Have a good supply of cheesecloth dusters, and heavier cloth for work on the floors. A sponge and chamois are useful. The mop, which is a cloth or fiber fabric on a handle, is something that we ought to banish when we can, for it is hard to keep clean, and is a trap for bacteria. A substitute for the common mop is a long handle with a cross bar covered with corrugated rubber, which is held down on the cloth, and rubbed back and forth but not fastened to the cloth. Avoid the use of linty old cloths, because the thread and lint clog the traps and drains.
Cleaning cloths should be boiled in strong soap suds, rinsed, and thoroughly dried before putting away. This is a difficult rule to enforce, for it is a temptation to tuck such things away where they will not show. Watch this matter as you do the garbage pail. When a cloth is too dirty to wash clean, burn it or send it away with paper refuse.
Air, sunshine, and water are the great purifiers, plus muscular energy or the power of machinery, but we frequently use chemical aids. These should all be kept in stock.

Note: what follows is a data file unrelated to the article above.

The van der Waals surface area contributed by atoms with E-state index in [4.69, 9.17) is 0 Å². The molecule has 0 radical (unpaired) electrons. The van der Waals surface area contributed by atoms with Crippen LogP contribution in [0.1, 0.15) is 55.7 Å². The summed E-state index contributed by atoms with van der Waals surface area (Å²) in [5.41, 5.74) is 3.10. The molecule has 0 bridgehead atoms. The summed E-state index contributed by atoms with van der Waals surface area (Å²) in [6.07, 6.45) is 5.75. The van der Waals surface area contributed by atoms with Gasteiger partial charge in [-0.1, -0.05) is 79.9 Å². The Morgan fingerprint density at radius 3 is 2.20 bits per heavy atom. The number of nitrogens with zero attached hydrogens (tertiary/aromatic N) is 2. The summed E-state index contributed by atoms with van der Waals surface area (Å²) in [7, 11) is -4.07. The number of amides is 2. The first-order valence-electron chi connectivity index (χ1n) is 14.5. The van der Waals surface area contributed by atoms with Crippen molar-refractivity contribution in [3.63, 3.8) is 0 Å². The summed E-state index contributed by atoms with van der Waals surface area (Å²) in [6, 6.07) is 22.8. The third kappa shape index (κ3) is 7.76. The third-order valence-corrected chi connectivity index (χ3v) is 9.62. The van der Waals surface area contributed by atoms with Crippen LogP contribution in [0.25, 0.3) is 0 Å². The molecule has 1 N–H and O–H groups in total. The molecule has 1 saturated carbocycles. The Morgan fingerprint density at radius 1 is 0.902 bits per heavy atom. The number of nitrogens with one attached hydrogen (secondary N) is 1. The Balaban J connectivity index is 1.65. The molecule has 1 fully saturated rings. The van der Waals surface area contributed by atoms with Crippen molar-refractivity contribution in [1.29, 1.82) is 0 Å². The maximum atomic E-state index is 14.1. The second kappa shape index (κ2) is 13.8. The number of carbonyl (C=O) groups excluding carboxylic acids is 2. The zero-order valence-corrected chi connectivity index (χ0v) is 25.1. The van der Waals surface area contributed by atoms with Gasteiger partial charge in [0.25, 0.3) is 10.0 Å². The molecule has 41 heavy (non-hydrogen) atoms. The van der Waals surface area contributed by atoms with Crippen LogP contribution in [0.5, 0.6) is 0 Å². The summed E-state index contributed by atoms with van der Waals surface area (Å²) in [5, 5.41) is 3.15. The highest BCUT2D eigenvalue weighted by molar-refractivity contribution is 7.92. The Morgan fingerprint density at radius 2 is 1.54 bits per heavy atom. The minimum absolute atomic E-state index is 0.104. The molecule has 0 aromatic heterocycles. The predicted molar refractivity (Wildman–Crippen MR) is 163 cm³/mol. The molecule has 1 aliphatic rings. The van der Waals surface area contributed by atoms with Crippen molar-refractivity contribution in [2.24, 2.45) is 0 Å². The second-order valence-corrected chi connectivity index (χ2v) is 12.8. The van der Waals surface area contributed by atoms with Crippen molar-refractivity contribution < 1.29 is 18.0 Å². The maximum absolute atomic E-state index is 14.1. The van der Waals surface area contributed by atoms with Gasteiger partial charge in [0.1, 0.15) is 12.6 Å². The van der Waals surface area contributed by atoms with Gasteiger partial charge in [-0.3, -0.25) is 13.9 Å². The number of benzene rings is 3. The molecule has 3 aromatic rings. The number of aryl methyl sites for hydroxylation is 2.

White and yellow soap, some washing powder, sal soda, caustic soda, household ammonia. Buy these in quantities if you have room to store them, and if they will not be used too lavishly because the supply is large. The soap is not much cheaper by the box, but it hardens with age, and then it wastes less rapidly when used.
Crude oil, kerosene, a mixture of linseed oil, vinegar, and turpentine, one part each, cottonseed oil, alcohol.
A solution of oxalic acid marked poison. Vinegar is on hand among kitchen supplies.
Rotten stone, whiting, some gritty soap of a kind that does not scratch, a gritty powder, or fine sand for coarse work.
A weak solution of carbolic acid marked poison, chloride of lime, or some reliable preparation1 (though these are rather expensive), rock salt, and coarse common salt.